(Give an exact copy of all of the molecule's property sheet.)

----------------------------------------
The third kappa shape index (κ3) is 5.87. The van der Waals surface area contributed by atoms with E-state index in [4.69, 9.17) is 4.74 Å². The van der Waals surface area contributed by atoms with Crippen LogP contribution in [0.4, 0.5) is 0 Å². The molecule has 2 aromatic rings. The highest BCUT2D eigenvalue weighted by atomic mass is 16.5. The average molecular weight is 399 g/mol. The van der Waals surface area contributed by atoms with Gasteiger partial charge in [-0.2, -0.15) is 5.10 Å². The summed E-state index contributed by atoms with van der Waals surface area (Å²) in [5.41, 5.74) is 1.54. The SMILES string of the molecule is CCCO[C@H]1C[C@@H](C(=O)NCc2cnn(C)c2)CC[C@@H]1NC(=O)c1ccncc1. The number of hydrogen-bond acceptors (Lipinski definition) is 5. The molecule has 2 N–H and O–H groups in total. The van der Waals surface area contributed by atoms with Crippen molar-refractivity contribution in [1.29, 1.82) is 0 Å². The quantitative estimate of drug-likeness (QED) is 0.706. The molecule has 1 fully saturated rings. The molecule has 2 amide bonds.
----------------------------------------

The third kappa shape index (κ3) is 5.87. The van der Waals surface area contributed by atoms with E-state index in [4.69, 9.17) is 4.74 Å². The van der Waals surface area contributed by atoms with Crippen LogP contribution in [0.4, 0.5) is 0 Å². The molecule has 2 aromatic rings. The highest BCUT2D eigenvalue weighted by atomic mass is 16.5. The average molecular weight is 399 g/mol. The van der Waals surface area contributed by atoms with Gasteiger partial charge in [-0.2, -0.15) is 5.10 Å². The summed E-state index contributed by atoms with van der Waals surface area (Å²) in [5.41, 5.74) is 1.54. The SMILES string of the molecule is CCCO[C@H]1C[C@@H](C(=O)NCc2cnn(C)c2)CC[C@@H]1NC(=O)c1ccncc1. The number of hydrogen-bond acceptors (Lipinski definition) is 5. The molecule has 2 N–H and O–H groups in total. The van der Waals surface area contributed by atoms with Crippen molar-refractivity contribution in [1.29, 1.82) is 0 Å². The quantitative estimate of drug-likeness (QED) is 0.706. The molecule has 1 fully saturated rings. The molecule has 2 amide bonds.